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Lasers used to target crow plague

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Lasers used to target crow plague
Crows. Photo: APA/DPA
12:20 CEST+02:00
For years the southern state of Styria has been battling a plague of crows, with thousands of birds shot annually. Now the Graz hunting community is using special laser pointers to deal with the problem.

According to Styria's shooting plan, 16,900 crows are shot throughout the state between July and December each year.

However shooting is prohibited in built-up and populated areas, particularly in and around the city of Graz.

Flocks of up to 300 young crows are currently causing problems at the Central Cemetery as well as in other parts of the city, said district hunting master Gerd Kaufmann.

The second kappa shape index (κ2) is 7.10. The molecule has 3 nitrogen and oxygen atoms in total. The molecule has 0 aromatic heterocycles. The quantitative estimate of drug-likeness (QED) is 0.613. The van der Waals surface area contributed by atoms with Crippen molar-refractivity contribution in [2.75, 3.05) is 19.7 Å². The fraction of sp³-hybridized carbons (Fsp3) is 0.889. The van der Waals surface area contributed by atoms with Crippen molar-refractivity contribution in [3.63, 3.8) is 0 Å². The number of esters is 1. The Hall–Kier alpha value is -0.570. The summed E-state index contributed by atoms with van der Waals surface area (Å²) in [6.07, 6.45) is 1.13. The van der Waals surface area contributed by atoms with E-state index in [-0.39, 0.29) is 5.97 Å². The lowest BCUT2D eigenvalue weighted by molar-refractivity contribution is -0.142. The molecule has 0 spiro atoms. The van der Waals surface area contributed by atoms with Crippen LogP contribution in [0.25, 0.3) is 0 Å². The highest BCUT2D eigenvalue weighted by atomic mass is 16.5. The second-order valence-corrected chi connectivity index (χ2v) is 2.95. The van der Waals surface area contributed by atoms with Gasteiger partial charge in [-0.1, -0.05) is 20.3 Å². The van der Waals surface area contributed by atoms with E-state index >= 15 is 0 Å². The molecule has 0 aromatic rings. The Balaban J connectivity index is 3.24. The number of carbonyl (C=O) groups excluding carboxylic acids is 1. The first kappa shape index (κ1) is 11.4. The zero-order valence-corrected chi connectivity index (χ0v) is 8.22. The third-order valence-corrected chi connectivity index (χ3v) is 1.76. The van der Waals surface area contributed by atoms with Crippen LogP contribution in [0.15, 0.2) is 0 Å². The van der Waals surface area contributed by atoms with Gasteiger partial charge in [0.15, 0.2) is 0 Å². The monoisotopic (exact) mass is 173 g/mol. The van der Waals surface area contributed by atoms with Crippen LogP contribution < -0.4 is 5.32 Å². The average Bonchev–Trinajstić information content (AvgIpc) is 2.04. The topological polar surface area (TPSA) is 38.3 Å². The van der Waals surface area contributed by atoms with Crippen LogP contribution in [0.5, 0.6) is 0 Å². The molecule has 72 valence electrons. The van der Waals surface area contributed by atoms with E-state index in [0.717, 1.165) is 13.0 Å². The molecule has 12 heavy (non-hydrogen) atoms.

"Of course they do a lot of damage. In Eggenberg there are people who keep chickens, which are taken by the crows. When these things happen, you should intervene."

The hunters have been scaring the crows away with green laser lights, "a kind of flashlight which drives the crows from their roosting trees," Kaufmann explains.

"There is for example a park where the playground equipment is totally covered in bird faeces. Crow faeces is very corrosive, quite apart from the hygiene aspect. If I go there five or six times with the laser and chase away the crows, they will not come back."

Crows are causing major harm to the state's agricultural sector, with estimated damages running into millions of euros.

According to the Chamber of Agriculture, the crows are currently very active. Fruit growers complain of the birds eating apples despite protective nets, while some vegetable crops have failed.

Ingrid Pirstinger, a vegetable farmer in eastern Styria, says she has not been able to harvest a single cucumber.

"They have all been pecked. Now they are taking the artichokes. We have to throw them away."

There is no compensation available for farmers affected by the greedy birds. 

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